**[0020]**FIG. 1A is an illustration of a FE approximation of a sine function and a derivative of the FE approximation;

**[0021]**FIG. 1B is an illustration of a Meshfree approximation of a sine function and a derivate of the Meshfree approximation of the sine function;

**[0022]**FIGS. 2A-2C show the evolution of a one-dimensional level set function over a series of time steps;

**[0023]**FIGS. 3A-3E are illustrations of the results of an embodiment of the present invention used to simulate the evolution of a two-dimensional level set function;

**[0024]**FIGS. 4A-B are illustrations of the evolution of one dimensional level set function in which the level set is not reinitialized and the boundary integral is ignored;

**[0025]**FIGS. 5A-B are illustrations of the evolution of one dimensional level set function in which the level set is reinitialized and the boundary integral is ignored;

**[0026]**FIGS. 6A-F are illustration of the evolution of a two dimensional level set function φ at several different time steps in which the level set function is reinitialized as used in an embodiment of the present invention;

**[0027]**FIG. 7 is an illustration of a boundary;

**[0028]**FIGS. 8A-B are illustrations of the evolution of one dimensional level set function in which the level set is reinitialized and the boundary integral is not ignored; and

**[0029]**FIG. 9 is an illustration of a system in which an embodiment of the system may be practiced.

**DESCRIPTION OF THE PREFERRED EMBODIMENTS**

**[0030]**The present invention minimizes the computing cost required to solve a level set evolution equation. In the present invention, a Meshfree method is used to discretize a problem domain. Instead of discretizing the problem domain as in the FE method, the meshfree method scatters nodes throughout the problem domain. The Meshfree method allows a global level of approximation and eliminates the use of elements.

**[0031]**The Meshfree method has several advantages over the FE method. Among the advantages of using, the Meshfree method over the FE method is that smooth derivatives of the shape function may be obtained over the entire numerical domain. FIG. 1A is an illustration of a FE approximation of a sine function and a derivative of the FE approximation. FIG. 1B is an illustration of a Meshfree approximation of a sine function and a derivate of the Meshfree approximation. As seen in FIG. 1A the derivate of the FE method approximation includes multiple discontinuities. Whereas the derivative of the Meshfree approximation as shown in FIG. 1B is smooth.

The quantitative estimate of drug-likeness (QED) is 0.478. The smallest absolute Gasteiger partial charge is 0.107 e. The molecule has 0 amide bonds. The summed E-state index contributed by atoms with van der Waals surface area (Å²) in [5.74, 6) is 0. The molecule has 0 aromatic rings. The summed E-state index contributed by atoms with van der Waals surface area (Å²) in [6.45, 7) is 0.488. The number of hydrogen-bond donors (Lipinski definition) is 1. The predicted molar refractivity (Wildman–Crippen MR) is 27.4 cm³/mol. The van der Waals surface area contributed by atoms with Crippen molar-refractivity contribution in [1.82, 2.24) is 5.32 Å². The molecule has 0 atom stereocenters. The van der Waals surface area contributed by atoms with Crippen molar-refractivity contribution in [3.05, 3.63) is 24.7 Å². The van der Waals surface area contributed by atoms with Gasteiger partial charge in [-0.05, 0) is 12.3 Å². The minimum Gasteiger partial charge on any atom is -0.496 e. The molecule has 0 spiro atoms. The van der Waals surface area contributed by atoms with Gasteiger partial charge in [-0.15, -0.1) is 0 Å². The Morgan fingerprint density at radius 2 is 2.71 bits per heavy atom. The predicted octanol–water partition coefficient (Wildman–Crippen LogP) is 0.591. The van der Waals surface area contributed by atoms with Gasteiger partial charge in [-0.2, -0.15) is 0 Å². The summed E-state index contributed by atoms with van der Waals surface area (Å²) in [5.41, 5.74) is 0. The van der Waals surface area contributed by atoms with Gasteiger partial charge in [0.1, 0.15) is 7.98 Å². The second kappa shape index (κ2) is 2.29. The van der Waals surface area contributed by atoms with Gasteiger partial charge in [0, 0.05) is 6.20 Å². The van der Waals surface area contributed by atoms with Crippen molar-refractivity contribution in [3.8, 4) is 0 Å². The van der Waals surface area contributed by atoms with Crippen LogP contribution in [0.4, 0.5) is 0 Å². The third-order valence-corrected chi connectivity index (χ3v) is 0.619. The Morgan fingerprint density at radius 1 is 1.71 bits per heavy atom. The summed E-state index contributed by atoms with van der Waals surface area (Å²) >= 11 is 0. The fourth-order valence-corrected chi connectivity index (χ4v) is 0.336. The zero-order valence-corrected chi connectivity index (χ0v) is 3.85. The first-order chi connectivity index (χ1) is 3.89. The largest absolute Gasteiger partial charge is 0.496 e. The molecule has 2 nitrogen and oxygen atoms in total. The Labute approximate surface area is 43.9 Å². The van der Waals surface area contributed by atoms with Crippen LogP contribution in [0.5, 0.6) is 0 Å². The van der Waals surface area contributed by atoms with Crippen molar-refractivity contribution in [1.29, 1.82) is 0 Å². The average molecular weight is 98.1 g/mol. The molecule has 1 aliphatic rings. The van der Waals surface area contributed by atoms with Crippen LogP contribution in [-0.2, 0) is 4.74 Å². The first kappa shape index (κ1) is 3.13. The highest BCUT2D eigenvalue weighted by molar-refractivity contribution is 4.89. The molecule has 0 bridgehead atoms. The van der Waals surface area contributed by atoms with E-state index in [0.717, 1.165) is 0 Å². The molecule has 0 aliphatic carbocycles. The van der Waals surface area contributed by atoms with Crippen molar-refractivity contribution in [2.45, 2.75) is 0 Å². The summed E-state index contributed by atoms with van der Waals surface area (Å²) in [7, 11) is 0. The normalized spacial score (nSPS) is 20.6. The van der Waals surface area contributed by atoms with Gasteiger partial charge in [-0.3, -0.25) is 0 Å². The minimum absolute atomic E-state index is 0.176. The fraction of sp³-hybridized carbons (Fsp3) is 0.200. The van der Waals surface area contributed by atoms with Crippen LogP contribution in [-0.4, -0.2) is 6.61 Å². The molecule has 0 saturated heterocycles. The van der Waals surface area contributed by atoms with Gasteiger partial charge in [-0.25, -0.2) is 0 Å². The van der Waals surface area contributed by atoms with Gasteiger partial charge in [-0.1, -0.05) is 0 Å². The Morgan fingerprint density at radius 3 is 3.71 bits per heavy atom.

**[0032]**Galerkin methods typically include the calculation of both the derivative of the shape function and the shape function itself. Thus, Galerkin methods benefit when the derivate is well behaved.

**Meshfree Method**

**[0033]**An embodiment of the present invention makes use of a Reproducing Kernel Particle Method (RPKM) much like the method disclosed in U.S. patent application Ser. No. 11/031,906 (AP210HO) filed on Jan. 6, 2005 which is hereby incorporated by reference in it's entirety. An embodiment of the present invention may make use of RKPM with monomial basis functions.

**[0034]**A variable u({right arrow over (x)}) may be approximated with a discrete reproducing kernel approximation, denoted by u

^{h}, as shown in equation (1).

**u h**( x -> ) = I = 1 NP Φ _ a ( x -> ; x -> - x -> I ) d I ( 1 ) ##EQU00001##

**[0035]**In equation (1), NP is the number of discrete nodes that have been scattered throughout the simulation space. The variable d

_{1}represents the coefficients of the approximation. The function Φ

_{a}({right arrow over (x)};{right arrow over (x)}-{right arrow over (x)}

_{i}) is the reproducing kernel and is formed by a multiplication of two functions as shown in equation (2).

**Φ({right arrow over (x)};{right arrow over (x)}-{right arrow over (x)}**

_{I})=C({right arrow over (x)};{right arrow over (x)}-{right arrow over (x)}

_{I})Φ

_{a}({right arrow over (x)}-{right arrow over (x)}

_{I}) (2)

**[0036]**As used in equation (2) the function Φ

_{a}({right arrow over (x)}-{right arrow over (x)}